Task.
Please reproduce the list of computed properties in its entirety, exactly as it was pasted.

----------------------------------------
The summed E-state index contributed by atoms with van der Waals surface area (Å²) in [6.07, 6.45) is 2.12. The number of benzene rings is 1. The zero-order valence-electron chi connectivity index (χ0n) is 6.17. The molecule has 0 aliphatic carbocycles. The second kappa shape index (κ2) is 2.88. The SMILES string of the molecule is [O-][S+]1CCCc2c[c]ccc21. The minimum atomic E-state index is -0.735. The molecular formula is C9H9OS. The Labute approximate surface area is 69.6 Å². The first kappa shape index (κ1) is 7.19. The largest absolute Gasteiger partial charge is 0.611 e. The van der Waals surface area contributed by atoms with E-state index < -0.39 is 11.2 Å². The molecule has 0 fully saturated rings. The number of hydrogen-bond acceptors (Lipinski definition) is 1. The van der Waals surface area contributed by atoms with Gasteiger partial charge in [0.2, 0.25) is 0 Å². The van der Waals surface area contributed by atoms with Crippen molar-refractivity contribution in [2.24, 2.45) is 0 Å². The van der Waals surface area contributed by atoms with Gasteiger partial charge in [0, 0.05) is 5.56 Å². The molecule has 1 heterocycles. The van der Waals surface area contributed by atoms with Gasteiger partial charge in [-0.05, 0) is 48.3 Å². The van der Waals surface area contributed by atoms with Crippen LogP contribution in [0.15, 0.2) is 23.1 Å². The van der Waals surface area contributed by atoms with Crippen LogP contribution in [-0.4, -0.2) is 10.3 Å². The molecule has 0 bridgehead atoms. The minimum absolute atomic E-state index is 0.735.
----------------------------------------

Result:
The summed E-state index contributed by atoms with van der Waals surface area (Å²) in [6.07, 6.45) is 2.12. The number of benzene rings is 1. The zero-order valence-electron chi connectivity index (χ0n) is 6.17. The molecule has 0 aliphatic carbocycles. The second kappa shape index (κ2) is 2.88. The SMILES string of the molecule is [O-][S+]1CCCc2c[c]ccc21. The minimum atomic E-state index is -0.735. The molecular formula is C9H9OS. The Labute approximate surface area is 69.6 Å². The first kappa shape index (κ1) is 7.19. The largest absolute Gasteiger partial charge is 0.611 e. The van der Waals surface area contributed by atoms with E-state index < -0.39 is 11.2 Å². The molecule has 0 fully saturated rings. The number of hydrogen-bond acceptors (Lipinski definition) is 1. The van der Waals surface area contributed by atoms with Gasteiger partial charge in [0.2, 0.25) is 0 Å². The van der Waals surface area contributed by atoms with Crippen molar-refractivity contribution in [2.24, 2.45) is 0 Å². The van der Waals surface area contributed by atoms with Gasteiger partial charge in [0, 0.05) is 5.56 Å². The molecule has 1 heterocycles. The van der Waals surface area contributed by atoms with Gasteiger partial charge in [-0.05, 0) is 48.3 Å². The van der Waals surface area contributed by atoms with Crippen LogP contribution in [0.15, 0.2) is 23.1 Å². The van der Waals surface area contributed by atoms with Crippen LogP contribution in [-0.4, -0.2) is 10.3 Å². The molecule has 0 bridgehead atoms. The minimum absolute atomic E-state index is 0.735.